As shown in FIG. 3, the column selecting pulse counter 23 is provided with a number of stages 23a, 23b, 23c, and 23d corresponding to the maximum number of columns (or symbols) to be printed on each line. These stages are preferably connected in an endless chain with the output of the last stage 23d being connected backwardly to the first stage 23a over line 81, in a manner commonly known as an endless ring counter circuit. In this manner, when the last stage 23a of the counter has been energized to preselect the last column for printing, the counter 23 recycles in response to the next pulse from the keyboard 17 to again energize the first stage 23 of the counter and start a new line of printing.

After each line of printing has been completed, the energization of the last stage also energizes a gate circuit (FIG. 1) leading to a ratchet drive mechanism 66, of conventional design, for automatically advancing the paper 14 to receive the next line of printing. However this gate 65 is not closed at this time to advance the paper until the symbol in the final column of the paper has been printed. This occurs when the final magnetic induction coil 16 in the line is energized, whereupon the closing of the last switch 24 energizes gate 65 through an isolating diode 69 to close the gate 65 and advance lthe ratchet mechanism 66 to advance the paper by one If it is desired to independently advance the paper by more than one line, this can be performed by manually turning a platen (not shown) supporting the paper 14, as in a conventional typewriter; or a paper advance key 106 ma be depressed on the keyboard 17 to independently energize line 76 leading to the ratchet mechanism 66 to electrically advance the paper in steps by one line for each actuation of key 106.

For indenting a line or spacing between printed symbols, a space key 71 is provided on the keyboard 17. Referring to FIG. 2, depression of this space key 71 closes a switch to energize line 34 to pulse the column selecting counter 23 through a diode 73 and advance it by one stage in the same manner as depressing any of the symbol keys 18. The stepping of counter 23 primes the next succeeding magnetic induction coil 16 and skips a space between the preceding printed symbol and the next succeeding symbol to be printed. For each actuation of the space key 71 the column selecting pulse counter 23 is advanced to the next stage so that any number of spaces may be inserted in a particular line according to the number of times the space key 71 is actuated, with the same result as would be obtained mechanically on a conventional typewriter.

Similarly, a back space key 72 is provided on the keyboard to shift the counter 23 backwardly to a previous column. This is performed by using a reversible ring counter 23 of the type that is shifted backwardly by applying a negative pulse to the counter, while shifting it forwardly by applying a positive pulse to the counter. Since reversible ring counters of this type, and other types, are well known and are widely available on the open market, a more detailed disclosure of such counters is considered unnecessary herein.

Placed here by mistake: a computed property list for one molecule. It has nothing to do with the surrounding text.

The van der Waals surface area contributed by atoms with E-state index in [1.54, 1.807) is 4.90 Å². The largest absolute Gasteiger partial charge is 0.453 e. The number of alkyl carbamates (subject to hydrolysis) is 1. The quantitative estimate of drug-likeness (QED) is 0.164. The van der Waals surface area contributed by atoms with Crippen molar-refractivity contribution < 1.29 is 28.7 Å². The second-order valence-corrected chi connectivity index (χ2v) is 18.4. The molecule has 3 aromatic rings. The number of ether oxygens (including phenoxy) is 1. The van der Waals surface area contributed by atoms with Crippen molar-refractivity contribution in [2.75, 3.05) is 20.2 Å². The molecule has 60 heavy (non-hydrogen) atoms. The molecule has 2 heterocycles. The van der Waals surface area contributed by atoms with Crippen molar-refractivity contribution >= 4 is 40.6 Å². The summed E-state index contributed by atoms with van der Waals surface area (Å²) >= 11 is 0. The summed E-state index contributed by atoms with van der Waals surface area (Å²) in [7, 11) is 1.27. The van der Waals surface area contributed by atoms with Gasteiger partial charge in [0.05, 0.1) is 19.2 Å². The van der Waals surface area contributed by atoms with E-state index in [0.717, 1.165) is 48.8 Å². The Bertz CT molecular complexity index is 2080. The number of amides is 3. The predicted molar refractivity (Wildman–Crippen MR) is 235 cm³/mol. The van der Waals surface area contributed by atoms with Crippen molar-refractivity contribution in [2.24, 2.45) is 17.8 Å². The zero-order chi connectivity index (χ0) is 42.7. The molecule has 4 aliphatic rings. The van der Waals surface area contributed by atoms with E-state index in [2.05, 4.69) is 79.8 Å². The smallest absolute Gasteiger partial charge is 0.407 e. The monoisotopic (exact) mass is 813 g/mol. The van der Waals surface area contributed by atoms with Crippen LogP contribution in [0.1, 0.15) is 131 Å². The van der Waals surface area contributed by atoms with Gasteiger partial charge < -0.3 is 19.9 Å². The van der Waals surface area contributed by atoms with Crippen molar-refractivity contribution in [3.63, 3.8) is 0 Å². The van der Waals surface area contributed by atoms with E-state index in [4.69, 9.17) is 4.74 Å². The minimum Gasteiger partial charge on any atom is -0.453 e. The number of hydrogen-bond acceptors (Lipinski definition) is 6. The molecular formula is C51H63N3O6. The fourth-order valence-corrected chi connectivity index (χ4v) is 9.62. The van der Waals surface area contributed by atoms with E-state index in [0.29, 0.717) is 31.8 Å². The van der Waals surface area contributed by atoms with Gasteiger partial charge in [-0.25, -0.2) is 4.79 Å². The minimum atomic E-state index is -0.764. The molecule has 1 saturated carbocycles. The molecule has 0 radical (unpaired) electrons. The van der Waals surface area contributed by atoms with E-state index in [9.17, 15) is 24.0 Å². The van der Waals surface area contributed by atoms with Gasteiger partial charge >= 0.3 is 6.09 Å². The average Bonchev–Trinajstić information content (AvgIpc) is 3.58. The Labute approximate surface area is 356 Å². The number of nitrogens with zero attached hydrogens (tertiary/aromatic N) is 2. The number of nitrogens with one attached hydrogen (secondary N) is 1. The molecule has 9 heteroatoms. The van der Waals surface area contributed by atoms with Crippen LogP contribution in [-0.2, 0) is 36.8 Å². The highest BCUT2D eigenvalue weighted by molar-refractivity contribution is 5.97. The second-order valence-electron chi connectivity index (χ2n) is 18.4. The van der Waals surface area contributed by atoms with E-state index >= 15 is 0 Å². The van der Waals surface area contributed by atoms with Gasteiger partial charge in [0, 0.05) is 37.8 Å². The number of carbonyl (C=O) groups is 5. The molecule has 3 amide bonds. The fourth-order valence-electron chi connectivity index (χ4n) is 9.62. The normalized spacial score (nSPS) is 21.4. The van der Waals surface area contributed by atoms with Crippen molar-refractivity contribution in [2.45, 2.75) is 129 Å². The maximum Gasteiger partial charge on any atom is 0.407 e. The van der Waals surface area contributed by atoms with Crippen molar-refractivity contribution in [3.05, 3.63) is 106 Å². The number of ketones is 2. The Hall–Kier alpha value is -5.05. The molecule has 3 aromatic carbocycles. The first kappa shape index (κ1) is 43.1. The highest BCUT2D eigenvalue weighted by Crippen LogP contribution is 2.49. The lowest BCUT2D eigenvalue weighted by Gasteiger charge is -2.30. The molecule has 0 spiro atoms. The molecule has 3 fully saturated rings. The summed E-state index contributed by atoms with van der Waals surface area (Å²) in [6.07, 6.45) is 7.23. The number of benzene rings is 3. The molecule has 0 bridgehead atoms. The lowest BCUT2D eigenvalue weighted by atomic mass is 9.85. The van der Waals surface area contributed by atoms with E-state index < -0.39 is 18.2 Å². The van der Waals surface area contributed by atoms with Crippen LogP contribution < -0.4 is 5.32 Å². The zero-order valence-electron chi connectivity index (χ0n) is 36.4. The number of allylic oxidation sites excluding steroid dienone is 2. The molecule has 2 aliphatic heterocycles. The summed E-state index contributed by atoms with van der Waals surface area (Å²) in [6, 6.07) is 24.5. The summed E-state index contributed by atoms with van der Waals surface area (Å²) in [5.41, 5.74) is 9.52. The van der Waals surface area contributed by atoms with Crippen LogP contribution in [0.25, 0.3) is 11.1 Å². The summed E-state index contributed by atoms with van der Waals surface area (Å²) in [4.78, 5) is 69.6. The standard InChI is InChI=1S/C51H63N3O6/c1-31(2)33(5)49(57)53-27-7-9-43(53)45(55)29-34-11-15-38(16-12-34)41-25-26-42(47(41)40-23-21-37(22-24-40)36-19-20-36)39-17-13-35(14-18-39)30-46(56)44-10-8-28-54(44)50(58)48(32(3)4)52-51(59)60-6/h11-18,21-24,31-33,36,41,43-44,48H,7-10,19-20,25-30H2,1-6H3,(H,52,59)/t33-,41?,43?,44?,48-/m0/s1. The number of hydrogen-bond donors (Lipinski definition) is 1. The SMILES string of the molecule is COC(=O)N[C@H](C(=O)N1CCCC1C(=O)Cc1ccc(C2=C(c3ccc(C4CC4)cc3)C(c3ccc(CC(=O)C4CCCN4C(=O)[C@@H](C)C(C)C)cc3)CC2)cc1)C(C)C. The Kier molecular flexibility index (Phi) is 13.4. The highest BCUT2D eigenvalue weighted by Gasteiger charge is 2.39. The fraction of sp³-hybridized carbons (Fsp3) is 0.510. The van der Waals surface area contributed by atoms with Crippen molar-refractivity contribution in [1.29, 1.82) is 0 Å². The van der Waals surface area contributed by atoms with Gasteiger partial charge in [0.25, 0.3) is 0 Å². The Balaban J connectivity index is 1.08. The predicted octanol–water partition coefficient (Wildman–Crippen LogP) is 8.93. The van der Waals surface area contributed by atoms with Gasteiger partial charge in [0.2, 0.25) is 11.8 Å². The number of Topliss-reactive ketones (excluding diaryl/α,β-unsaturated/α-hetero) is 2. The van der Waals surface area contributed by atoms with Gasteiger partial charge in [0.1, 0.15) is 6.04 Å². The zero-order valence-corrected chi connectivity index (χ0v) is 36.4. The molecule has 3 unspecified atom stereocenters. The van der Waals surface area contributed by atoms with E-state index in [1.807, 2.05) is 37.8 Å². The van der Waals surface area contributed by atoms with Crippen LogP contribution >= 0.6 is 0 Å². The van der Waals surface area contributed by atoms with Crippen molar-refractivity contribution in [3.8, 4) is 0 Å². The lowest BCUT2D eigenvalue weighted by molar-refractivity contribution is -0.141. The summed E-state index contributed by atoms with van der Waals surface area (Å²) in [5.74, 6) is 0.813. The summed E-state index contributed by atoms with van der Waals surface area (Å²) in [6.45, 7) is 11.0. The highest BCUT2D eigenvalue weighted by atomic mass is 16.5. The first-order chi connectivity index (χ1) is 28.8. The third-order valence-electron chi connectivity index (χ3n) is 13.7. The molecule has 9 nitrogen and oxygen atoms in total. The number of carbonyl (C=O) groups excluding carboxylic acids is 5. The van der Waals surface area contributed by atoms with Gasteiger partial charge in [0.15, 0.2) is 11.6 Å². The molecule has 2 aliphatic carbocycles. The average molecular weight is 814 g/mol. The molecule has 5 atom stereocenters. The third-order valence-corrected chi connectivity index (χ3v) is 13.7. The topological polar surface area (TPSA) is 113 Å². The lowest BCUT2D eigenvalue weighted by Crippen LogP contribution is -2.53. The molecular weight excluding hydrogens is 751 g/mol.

As shown in FIG. 2, a preferred form of the keyboard 17 may comprise merely a series of single pole switches, each actuated by a different keyboard button, such as buttons 18, 71, and 72 as shown. One contact of each of these switches is connected to a potential source of voltage and the other contact is connected through an isolating diode 73 to line 34 leading to the input of the column selecting counter 23. Actuation of any one of these keys, therefore, closes its associated switch to apply a voltage pulse to the counter 23 and advances the counter by one stage, or shifts it backwardly by one stage. All of the symbol keys 18 and the space key 71 apply a positive pulse to the counter 23 for each depression to advance it one stage, whereas the back space key 72 applies a negative pulse to shift the counter backwardly by one stage for each depression. Thus the manual operator can electrically shift forward any number of spaces or backwardly any number of spaces merely by repetitively actuating the desired one of the space key 71 or back space key 72.

The symbol keys 18 on the other hand do more than advance the column selecting counter 23 for each depression, and, in addition, energize the matrix 26 (shown in greater detail in FIG. 2) to establish a digital code corresponding to the symbol that has been preselected. Thus for example depressing the A symbol key energizes a pair of resistors 74 in the matrix 26 to selectively energize lines 101 and 102 and provide an output binary code 1010 corresponding to the letter A. This code is applied to the comparator circuit 43 which also responds to a code received from the detector as it reads the codes 40 on the moving type belt 10. When this detector reads a similar code 40 on the moving type belt corresponding to the letter A, the comparator circuit 43 notes the coincidence between the two codes and energizes a gate circuit 44 to permit printing of the letter A, as discussed above.